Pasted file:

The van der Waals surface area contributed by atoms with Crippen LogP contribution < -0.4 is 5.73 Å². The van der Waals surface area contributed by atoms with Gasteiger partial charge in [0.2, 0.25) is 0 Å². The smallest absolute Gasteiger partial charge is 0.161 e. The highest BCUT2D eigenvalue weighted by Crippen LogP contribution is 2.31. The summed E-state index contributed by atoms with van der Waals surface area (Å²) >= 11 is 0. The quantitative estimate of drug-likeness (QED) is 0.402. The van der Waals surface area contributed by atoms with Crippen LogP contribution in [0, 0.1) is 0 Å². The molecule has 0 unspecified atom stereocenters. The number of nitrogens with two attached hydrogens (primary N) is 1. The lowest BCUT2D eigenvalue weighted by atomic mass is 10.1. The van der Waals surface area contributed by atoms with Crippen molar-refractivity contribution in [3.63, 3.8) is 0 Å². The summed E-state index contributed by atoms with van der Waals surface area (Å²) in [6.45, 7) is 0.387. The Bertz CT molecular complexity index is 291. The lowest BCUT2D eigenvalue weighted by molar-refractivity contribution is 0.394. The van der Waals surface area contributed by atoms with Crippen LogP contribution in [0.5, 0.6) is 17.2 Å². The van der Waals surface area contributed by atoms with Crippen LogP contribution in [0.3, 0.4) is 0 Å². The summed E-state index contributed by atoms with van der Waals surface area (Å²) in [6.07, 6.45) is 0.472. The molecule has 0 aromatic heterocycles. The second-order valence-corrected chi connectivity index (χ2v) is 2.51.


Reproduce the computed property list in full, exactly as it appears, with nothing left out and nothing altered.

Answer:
The van der Waals surface area contributed by atoms with Crippen LogP contribution < -0.4 is 5.73 Å². The van der Waals surface area contributed by atoms with Gasteiger partial charge in [0.2, 0.25) is 0 Å². The smallest absolute Gasteiger partial charge is 0.161 e. The highest BCUT2D eigenvalue weighted by Crippen LogP contribution is 2.31. The summed E-state index contributed by atoms with van der Waals surface area (Å²) >= 11 is 0. The quantitative estimate of drug-likeness (QED) is 0.402. The van der Waals surface area contributed by atoms with Crippen LogP contribution in [0, 0.1) is 0 Å². The molecule has 0 unspecified atom stereocenters. The number of nitrogens with two attached hydrogens (primary N) is 1. The lowest BCUT2D eigenvalue weighted by atomic mass is 10.1. The van der Waals surface area contributed by atoms with Crippen molar-refractivity contribution in [3.63, 3.8) is 0 Å². The summed E-state index contributed by atoms with van der Waals surface area (Å²) in [6.45, 7) is 0.387. The Bertz CT molecular complexity index is 291. The lowest BCUT2D eigenvalue weighted by molar-refractivity contribution is 0.394. The van der Waals surface area contributed by atoms with Crippen LogP contribution in [0.5, 0.6) is 17.2 Å². The van der Waals surface area contributed by atoms with Crippen LogP contribution in [0.3, 0.4) is 0 Å². The summed E-state index contributed by atoms with van der Waals surface area (Å²) in [6.07, 6.45) is 0.472. The molecule has 0 aromatic heterocycles. The second-order valence-corrected chi connectivity index (χ2v) is 2.51.